Settling in the Small, Quiet City of Belgorod

It has been a while, I know. I just moved to Saint Petersburg for my new job (Yaaay!) about which I will write in few hundred episodes for sure. Either way, this week I want to write about Belgorod in general. The small Russian city that became my first home in the Motherland. So let's begin!

Why exactly Belgorod, Leandro? Why not Moscow?

Oh, yes, that's the first thing people ask me and I am sure you would ask me the same. You know, after a while you start noticing a pattern in these questions. Also, I would like to point out that normally when this question comes from a Russian, they tend to regard Belgorod as some kind of village where the Soviet Union hasn't fallen yet, and even I thought that I was going to a Soviet-style city with all the red flags and shit. That is almost totally not the case with Belgorod.

The blue chapel near Belgorod State University. Photography is one of my hobbies. (Yep, I took this picture)

Why is that not the case? Well, first let me try to explain my (and my Russian friends') definition of what would be a Soviet-style Russian village.

That would be Kursk. Just kidding. I totally don't love Kursk. Seriously now, what you normally expect of small Russian towns is a certain atmosphere that resembles the late Soviet Union years, with lots of panel buildings, unkempt sidewalks and streets, 50 shades of grey when it comes to public spaces, specially in the winter. As a dear friend Gustavo described, it would be something you expect to see in Chernobyl. He actually meant Pripyat, but I got the reference. 

Resultado de imagem para Pripyat
Pripyat, or what you would expect from a typical Russian town. I am kidding, of course!

So, have a look at the picture above. Have a deep, long look at it. But not for too long, or you'll get cancer. That is exactly what Belgorod is not. Although many Russian towns still have panel buildings (which might as well be in a decrepit state, exploding, and/or abandoned), Belgorod actually impressed me with how European and modern its architecture looked like.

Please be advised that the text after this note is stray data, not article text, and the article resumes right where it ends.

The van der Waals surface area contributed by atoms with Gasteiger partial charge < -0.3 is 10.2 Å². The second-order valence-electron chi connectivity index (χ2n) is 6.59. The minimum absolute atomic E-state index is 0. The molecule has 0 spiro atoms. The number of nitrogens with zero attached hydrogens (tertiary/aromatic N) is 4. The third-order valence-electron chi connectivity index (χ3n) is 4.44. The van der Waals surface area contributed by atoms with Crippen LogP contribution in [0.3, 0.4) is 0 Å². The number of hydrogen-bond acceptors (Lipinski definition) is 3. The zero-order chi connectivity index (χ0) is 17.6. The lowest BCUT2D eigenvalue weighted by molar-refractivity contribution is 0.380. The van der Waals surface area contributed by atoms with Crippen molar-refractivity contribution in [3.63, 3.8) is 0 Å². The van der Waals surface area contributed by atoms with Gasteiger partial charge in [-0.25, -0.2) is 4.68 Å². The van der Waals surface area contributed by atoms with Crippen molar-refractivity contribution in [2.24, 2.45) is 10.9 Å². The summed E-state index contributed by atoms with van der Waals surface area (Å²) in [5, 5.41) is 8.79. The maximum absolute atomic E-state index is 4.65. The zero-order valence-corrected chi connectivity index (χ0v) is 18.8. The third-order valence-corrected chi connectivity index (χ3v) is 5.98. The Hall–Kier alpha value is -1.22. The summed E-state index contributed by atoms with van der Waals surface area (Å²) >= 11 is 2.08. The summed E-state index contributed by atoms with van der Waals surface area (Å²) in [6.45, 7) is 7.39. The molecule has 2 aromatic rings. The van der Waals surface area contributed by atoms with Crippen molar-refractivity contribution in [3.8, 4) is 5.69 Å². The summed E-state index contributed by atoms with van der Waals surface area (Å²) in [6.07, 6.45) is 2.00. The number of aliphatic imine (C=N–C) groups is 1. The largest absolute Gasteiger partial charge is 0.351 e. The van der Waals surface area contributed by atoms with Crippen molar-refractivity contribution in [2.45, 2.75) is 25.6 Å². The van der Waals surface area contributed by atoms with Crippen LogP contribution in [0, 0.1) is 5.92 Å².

It is indeed a small city (with a bit less than 400,000 inhabitants), but it is a very modern-looking city as well, something unexpected when you are so far away from Moscow and Saint Petersburg (hell, not even some of Moscow's outskirts look that nice, really)

Resultado de imagem para belgorod city
You can't erase your soviet past, but you don't have to trap yourself to it.

Of course, the communist past is still visible. The whole city is dotted with panel buildings, there are some industrial sites and railways, both in operation and abandoned. There are many memorials to WWII, which of course, was a very big deal for them. By the way, one of the biggest tank battles in history happened near Belgorod. Some might say it was near Kursk, but I don't like Kursk, so I say it was near Belgorod. I actually even visited a memorial there. 

The Prokhorovka Battlefield Memorial, which I visited while living in Belgorod, and awesome clouds.

In contrast with many other cities ravaged by the second world war and the crisis of the soviet system (that is, all Russian cities), Belgorod is a very pleasant city to live in. The streets are very clean. The city center is full of parks, boulevards, and beautiful buildings. There are some shopping centers as well, which was also impressive (for me at least) in a city with no more than 400,000 people. 

But I digress. The question at the very start was why I went to Belgorod and not Moscow for my language course. Well, besides being one of the cheapest Russian language courses at the time, the university is fan-tas-tic!

Resultado de imagem para Belgorod State University
You've seen it before in Episode 2, but I will show it again. Would you really expect this huge university in such a small town? I certainly did not expect it!

And my personal opinion is that I had one of the best Russian language courses available. Take that, Moscow State University. I must confess, though write this not because I saw statistics or studies, because probably there are not, but because I had the opportunity to compare it to some other language courses, either personally or through friends. I would not have done things differently if I could.

The view from my dorm room during a winter morning. (Yep, I also took this picture)

Also, a final note about Belgorod: Something I could see in the teachers and faculty members was this willingness to do a good job, to teach with excellency, to really be an educator. Maybe, and I say "maybe" here because I certainly cannot be the judge of this, it could be described as a (very good) memory of the soviet spirit that we unfortunately no longer see in most of Russia's educational system, with very few exceptions. 

Whatever the cause of this Belgorod spirit, I am grateful I had the chance to learn Russian there, this is definitely an experience that I will cherish for the rest of my life. Had things gone differently, I would have never learned Russian or decided to stay for my bachelor's degree in Moscow (more about that in 2 or 3 episodes).

So I guess for today that's it. Not many jokes in this episode, I know. I just really didn't have the time to think it through because i've been quite busy recently. Hopefully next episode will be funnier. :) 


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